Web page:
Expanding Your Circle of Influence

Blue vector winter sunshine in mosaic glass window

Like many of you, I’m reaching out to friends and colleagues to help me better understand the scope, dangers and opportunities of COVID-19. A recurring worry that we share is, “Are we doing enough? How can we balance the need to get up every morning to do what we can, with a sense of the insignificance of our efforts within the enormity of this crisis?”  

It reminds me of circles of concern and of influence, popularized by Stephen Covey. I wrote about this idea a few years ago:

Circles of concern are things we care about, from global warming to the choices our grown children make and the upturn or downturn of the economy. It’s the “stuff” we read in the paper, or watch on the news. Circles of influence are the things we can actually impact or affect – how we respond to an impatient coworker, whether or not we participate in a volunteer project, how much time we take to dig deeper and connect more dots in our work.”

In a time like this, when so much is beyond our control, it can be difficult to focus on what we can influence. Yet, when we allow our fears and sense of insignificance to take center stage, we hobble our ability to be effective in our lives. When we focus on what lies within our realm of influence, we experience an expansiveness that is positive and magnifying.

Here are some examples of what I’m seeing friends and colleagues do to expand their circle of influence in this trying time.

Play to your strengths. A client of mine leading an early childhood collective impact initiative reflected the other day that – at its heart – collective impact is about relationships. Building and maintaining relationships is one of the greatest strengths of a community weaver.  She is focusing on that particular strength these days. As she says, “I don’t worry about a shortage of COVID tests, because that’s the health department’s job. I don’t worry about making sure local businesses and nonprofits are getting loans, because that’s commerce’s job. What I can do is connect people in ways that are meaningful and have impact.”

Play the long game. Where do we want to be – as a network, a community, a society – when the pandemic subsides? Do we want to be more connected, have more trust in one another to be there through changing times? If so, what is our very best purpose to increase the odds that we will come through this fearful time stronger, more united? As community builders, we can take the time to imagine the future we want to inhabit, and enliven that vision through our work.

Hold the narrative of this time/Be a story keeper. Closely related to playing the long game is gathering the stories of people and communities coming together in service of one another.  There is – thankfully – no shortage of these stories unfolding every day.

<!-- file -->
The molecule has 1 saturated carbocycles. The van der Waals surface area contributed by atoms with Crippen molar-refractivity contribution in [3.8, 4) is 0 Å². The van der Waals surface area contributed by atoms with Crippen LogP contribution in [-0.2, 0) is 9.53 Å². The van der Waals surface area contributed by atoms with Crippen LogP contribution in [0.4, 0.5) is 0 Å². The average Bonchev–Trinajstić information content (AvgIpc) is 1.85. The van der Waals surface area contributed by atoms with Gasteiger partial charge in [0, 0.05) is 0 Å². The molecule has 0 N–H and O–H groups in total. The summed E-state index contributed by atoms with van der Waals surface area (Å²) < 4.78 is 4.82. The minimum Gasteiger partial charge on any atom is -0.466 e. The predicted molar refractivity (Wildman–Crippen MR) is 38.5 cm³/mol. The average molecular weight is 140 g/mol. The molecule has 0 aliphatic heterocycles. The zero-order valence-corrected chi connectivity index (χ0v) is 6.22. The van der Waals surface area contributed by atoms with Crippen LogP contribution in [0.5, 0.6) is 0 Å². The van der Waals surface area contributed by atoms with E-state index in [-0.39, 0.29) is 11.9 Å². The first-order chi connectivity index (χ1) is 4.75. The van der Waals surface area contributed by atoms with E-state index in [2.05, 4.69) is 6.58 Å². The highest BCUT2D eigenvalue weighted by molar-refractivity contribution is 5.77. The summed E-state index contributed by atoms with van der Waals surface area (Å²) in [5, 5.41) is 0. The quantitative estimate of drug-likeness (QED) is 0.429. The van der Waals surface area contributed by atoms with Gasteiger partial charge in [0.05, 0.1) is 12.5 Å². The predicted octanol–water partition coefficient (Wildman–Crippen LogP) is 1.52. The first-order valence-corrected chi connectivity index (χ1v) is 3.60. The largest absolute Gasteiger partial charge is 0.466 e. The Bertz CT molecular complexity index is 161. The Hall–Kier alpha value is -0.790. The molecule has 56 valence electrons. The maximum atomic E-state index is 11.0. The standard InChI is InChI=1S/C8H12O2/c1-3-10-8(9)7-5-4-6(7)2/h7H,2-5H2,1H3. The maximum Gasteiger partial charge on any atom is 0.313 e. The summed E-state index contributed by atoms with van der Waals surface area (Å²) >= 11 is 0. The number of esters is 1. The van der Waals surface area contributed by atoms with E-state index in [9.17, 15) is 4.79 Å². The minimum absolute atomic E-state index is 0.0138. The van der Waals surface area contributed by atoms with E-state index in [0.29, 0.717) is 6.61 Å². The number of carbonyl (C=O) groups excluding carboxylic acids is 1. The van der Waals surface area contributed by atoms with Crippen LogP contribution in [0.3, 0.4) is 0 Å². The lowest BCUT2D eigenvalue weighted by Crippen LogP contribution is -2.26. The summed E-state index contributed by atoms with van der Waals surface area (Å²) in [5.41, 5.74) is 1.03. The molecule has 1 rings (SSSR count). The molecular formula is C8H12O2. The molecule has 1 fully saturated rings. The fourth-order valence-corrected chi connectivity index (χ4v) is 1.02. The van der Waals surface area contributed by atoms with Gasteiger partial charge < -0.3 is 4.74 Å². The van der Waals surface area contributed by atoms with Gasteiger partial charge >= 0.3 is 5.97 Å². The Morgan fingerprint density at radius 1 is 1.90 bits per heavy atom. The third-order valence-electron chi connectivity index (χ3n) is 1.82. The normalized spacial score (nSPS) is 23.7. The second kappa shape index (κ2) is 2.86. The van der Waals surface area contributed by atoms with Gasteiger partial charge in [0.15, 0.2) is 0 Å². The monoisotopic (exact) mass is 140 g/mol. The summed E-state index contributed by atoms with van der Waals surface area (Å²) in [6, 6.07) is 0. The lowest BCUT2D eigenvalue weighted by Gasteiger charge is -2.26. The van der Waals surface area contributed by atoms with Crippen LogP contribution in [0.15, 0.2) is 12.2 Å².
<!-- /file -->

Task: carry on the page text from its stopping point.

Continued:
Here in Helena, as around the world, we step outside at 8:00p each night to howl into the darkening sky. Our howls – to express our gratitude for frontline healthcare workers – now include over 7,000 people (roughly 20% of our community).

In a rural area of Montana, new moms worried about going out to shop. Within one hour a local church group organized a network to tend to their needs.

Thousands of people are sewing facemasks and offering them to anyone who needs one.

Local neighborhoods are creating “mutual aid societies” to help neighbors with shopping, medical supplies and the like. Note the re-popularization of the term “mutual aid” – recognizing that to serve and to be served is symbiotic.

Tell these stories. Tell them first to yourself, and then tell them to the world. Hold a narrative of possibility and compassion. Bring to life Mr. Rogers’ beautiful words:

“When I was a boy and I would see scary things in the news, my mother would say to me, “Look for the helpers. You will always find people who are helping.”

Be honest when you’re struggling.  When asked, “How are you?” most of us reflexively say, “Good, and you?” even if our sky is falling.  These days, it can seem selfish to admit our struggles when we know of the deep suffering in our world.  But the humanity of this moment cannot be denied.  When you are honest when things are hard, you give friends and colleagues the opportunity to give you love and support, and you create safe space for others to admit that this is a hard time. For all of us.

Try to be honest about the challenges, and – when you can – share what you did or what you’re doing to get through or to live alongside those challenges. I’ve stopped my knee-jerk “Good, and you?” response when people ask how I’m doing. I’ll say, “Last week was really tough. It took all my discipline to do the things I know are good for me, like taking a walk, or eating well. Things are a little easier today, but this is a hard period.” Being honest has opened up deeper connections to the people I work with and love. We’re deepening our relationships and deepening our experience, together.

I ended my blog on circles of influence with these words:

“It’s unlikely that we will ever experience complete alignment between what we are concerned with and what we actually have influence over, but not leaning in to what we actually can impact assures that this misalignment will widen.”

Finding the time for grace, having patience with yourself, and reflecting on what’s within your circle can invite in a greater sense of balance in these times.  Let me know what you discover.

5 thoughts on “Expanding Your Circle of Influence”

  1. So happy to have been led to this inspiring blog. I look forward to reading more.

    “It’s unlikely that we will ever experience complete alignment between what we are concerned with and what we actually have influence over, but not leaning in to what we actually can impact assures that this misalignment will widen.”

    Now that’s a quote to remember.
    Thank you Deb!

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